The National Post reports that the Canadian Department of National Defence is conducting a $65-million program, Project sapphire, to join the United States Space Surveillance Network. Canada will launch “a satellite with an optical sensor to look at objects in deep space — approximately 6,000 kilometres to 40,000 kilometres from Earth,” according the director of the Canadian Forces surveillance of space project. The satellite will be launched “sometime between 2008 and 2010.”
I am trying to finish an article for the journal Astropolitics on the the importance of a cooperative monitoring in outer space; now I have more work to do. During the UNIDIR/DFAIT workshop on outer space security in March, several of us were talking about how important multilateral collaboration in tracking space objects would become. CDI/’s Theresa Hitchens makes the case:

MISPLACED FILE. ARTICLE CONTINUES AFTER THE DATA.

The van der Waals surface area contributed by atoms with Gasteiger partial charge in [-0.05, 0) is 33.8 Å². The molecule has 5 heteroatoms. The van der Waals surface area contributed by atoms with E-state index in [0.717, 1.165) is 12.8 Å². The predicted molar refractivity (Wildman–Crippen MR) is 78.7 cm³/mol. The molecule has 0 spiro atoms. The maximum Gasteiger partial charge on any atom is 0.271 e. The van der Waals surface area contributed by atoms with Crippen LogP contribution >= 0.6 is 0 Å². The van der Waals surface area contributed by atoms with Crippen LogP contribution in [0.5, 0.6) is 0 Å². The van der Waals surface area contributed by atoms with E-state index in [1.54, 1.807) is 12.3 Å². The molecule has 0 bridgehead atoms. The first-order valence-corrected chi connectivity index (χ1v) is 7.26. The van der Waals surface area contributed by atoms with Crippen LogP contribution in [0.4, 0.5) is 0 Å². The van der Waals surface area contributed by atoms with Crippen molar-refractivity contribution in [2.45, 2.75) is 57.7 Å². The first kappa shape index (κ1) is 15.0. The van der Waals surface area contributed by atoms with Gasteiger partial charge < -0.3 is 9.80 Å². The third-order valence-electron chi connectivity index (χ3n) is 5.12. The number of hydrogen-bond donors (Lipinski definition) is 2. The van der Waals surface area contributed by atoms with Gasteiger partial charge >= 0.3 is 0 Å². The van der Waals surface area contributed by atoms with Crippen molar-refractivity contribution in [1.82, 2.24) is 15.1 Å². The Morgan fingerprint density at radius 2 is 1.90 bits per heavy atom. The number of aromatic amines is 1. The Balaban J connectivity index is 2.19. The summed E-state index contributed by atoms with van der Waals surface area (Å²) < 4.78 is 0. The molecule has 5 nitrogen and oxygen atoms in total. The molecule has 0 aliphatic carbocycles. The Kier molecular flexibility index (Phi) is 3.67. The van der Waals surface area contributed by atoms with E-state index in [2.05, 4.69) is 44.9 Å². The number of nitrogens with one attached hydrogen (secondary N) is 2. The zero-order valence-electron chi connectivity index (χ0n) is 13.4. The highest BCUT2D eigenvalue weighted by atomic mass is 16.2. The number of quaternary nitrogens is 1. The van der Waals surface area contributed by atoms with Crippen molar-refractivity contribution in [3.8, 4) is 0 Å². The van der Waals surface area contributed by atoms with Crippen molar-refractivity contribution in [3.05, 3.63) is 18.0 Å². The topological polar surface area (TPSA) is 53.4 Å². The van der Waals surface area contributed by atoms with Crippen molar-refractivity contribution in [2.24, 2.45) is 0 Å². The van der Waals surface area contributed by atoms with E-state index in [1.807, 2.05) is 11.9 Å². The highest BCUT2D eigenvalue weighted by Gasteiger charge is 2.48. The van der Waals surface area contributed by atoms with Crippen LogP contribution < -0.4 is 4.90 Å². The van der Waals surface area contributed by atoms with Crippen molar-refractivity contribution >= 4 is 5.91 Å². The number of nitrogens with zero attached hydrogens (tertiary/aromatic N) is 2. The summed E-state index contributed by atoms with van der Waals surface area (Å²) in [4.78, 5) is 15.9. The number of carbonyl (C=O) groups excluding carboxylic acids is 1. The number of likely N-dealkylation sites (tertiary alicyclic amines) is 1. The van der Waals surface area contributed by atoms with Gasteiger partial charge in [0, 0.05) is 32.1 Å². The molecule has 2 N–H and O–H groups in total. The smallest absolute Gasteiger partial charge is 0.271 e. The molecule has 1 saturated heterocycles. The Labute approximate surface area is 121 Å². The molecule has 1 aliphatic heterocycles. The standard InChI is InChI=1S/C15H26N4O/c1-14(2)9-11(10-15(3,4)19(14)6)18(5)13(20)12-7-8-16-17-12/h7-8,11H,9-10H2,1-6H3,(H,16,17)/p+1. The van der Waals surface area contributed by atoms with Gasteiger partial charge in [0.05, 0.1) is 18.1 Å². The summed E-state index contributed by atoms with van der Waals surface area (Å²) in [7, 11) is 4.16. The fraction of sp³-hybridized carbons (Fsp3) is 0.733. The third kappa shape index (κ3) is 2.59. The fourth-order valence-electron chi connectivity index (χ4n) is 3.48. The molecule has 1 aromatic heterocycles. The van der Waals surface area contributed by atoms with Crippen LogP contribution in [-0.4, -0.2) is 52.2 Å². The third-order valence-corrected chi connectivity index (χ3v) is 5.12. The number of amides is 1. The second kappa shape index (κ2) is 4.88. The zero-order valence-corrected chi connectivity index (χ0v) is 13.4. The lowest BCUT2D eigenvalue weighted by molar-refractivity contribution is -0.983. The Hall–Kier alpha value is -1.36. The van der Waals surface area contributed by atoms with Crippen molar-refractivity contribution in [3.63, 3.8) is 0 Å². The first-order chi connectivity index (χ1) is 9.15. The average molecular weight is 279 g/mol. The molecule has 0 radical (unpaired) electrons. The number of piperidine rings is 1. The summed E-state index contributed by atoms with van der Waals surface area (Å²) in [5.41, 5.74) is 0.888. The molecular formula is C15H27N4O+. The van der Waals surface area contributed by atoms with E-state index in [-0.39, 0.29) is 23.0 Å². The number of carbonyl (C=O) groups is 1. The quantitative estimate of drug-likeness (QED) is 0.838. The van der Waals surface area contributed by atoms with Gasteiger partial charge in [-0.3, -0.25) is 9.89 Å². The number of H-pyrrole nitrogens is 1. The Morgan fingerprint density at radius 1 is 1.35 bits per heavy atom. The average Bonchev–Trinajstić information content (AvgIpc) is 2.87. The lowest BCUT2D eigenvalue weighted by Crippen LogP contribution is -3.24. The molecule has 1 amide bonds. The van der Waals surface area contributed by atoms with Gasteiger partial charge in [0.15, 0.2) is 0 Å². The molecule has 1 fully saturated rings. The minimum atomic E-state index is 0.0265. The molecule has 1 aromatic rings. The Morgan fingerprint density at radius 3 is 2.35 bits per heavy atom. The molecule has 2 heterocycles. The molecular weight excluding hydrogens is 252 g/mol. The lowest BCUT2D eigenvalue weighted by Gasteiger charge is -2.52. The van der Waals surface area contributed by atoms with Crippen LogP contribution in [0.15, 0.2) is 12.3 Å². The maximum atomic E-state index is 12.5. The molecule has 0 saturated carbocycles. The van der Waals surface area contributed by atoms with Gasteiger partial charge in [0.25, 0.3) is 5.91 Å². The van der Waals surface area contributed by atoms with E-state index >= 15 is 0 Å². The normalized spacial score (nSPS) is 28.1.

This is good news — especially considering that the Air Force may in the future restrict orbital data more tightly than they do now. The international community needs to build multinational or at least independent space surveillance capabilities in the future, not just for debris monitoring/collision avoidance but also for possible arms control purposes as more countries weigh the option of weapons in space.
Looks like the Canadians were one step ahead of us.
As for the “defence analyst with the left-wing think tank the Polaris Institute” quoted by the Post trashing the project as a “potentially key element of the U.S. ballistic missile shield”, I can only say: calm down. The possible contribution of the satellite to ABM and ASAT missions is meager, especially when weighed against the value from multilateral collaboration in tracking space objects.